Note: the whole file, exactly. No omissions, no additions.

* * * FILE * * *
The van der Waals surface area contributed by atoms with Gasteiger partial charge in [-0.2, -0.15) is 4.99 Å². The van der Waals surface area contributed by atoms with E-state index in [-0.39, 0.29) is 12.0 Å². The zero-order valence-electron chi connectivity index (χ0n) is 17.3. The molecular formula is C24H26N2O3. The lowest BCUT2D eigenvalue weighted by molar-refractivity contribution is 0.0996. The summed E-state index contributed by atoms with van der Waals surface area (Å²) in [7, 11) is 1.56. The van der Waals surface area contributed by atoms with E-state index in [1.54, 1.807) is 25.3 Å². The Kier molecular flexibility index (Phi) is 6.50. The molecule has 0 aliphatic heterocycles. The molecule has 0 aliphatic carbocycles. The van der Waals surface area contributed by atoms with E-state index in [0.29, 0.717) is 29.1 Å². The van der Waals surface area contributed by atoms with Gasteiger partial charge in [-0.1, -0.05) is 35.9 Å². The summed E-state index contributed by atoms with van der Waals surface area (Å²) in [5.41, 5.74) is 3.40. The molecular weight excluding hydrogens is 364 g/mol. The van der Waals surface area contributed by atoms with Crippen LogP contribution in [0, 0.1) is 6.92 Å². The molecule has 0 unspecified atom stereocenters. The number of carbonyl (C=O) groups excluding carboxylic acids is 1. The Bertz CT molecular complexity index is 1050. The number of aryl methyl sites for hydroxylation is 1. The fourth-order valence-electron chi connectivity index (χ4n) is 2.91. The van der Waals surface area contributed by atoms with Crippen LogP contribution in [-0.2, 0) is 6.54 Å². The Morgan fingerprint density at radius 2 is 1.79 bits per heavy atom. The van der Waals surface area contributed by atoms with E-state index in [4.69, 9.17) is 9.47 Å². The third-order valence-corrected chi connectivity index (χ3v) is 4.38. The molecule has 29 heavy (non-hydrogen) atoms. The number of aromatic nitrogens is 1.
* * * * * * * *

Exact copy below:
The van der Waals surface area contributed by atoms with Gasteiger partial charge in [-0.2, -0.15) is 4.99 Å². The van der Waals surface area contributed by atoms with E-state index in [-0.39, 0.29) is 12.0 Å². The zero-order valence-electron chi connectivity index (χ0n) is 17.3. The molecular formula is C24H26N2O3. The lowest BCUT2D eigenvalue weighted by molar-refractivity contribution is 0.0996. The summed E-state index contributed by atoms with van der Waals surface area (Å²) in [7, 11) is 1.56. The van der Waals surface area contributed by atoms with E-state index in [1.54, 1.807) is 25.3 Å². The Kier molecular flexibility index (Phi) is 6.50. The molecule has 0 aliphatic heterocycles. The molecule has 0 aliphatic carbocycles. The van der Waals surface area contributed by atoms with E-state index in [0.29, 0.717) is 29.1 Å². The van der Waals surface area contributed by atoms with Gasteiger partial charge in [-0.1, -0.05) is 35.9 Å². The summed E-state index contributed by atoms with van der Waals surface area (Å²) in [5.41, 5.74) is 3.40. The molecular weight excluding hydrogens is 364 g/mol. The van der Waals surface area contributed by atoms with Crippen LogP contribution in [0, 0.1) is 6.92 Å². The molecule has 0 unspecified atom stereocenters. The number of carbonyl (C=O) groups excluding carboxylic acids is 1. The Bertz CT molecular complexity index is 1050. The number of aryl methyl sites for hydroxylation is 1. The fourth-order valence-electron chi connectivity index (χ4n) is 2.91. The van der Waals surface area contributed by atoms with Crippen LogP contribution in [-0.2, 0) is 6.54 Å². The Morgan fingerprint density at radius 2 is 1.79 bits per heavy atom. The van der Waals surface area contributed by atoms with E-state index in [4.69, 9.17) is 9.47 Å². The third-order valence-corrected chi connectivity index (χ3v) is 4.38. The molecule has 29 heavy (non-hydrogen) atoms. The number of aromatic nitrogens is 1.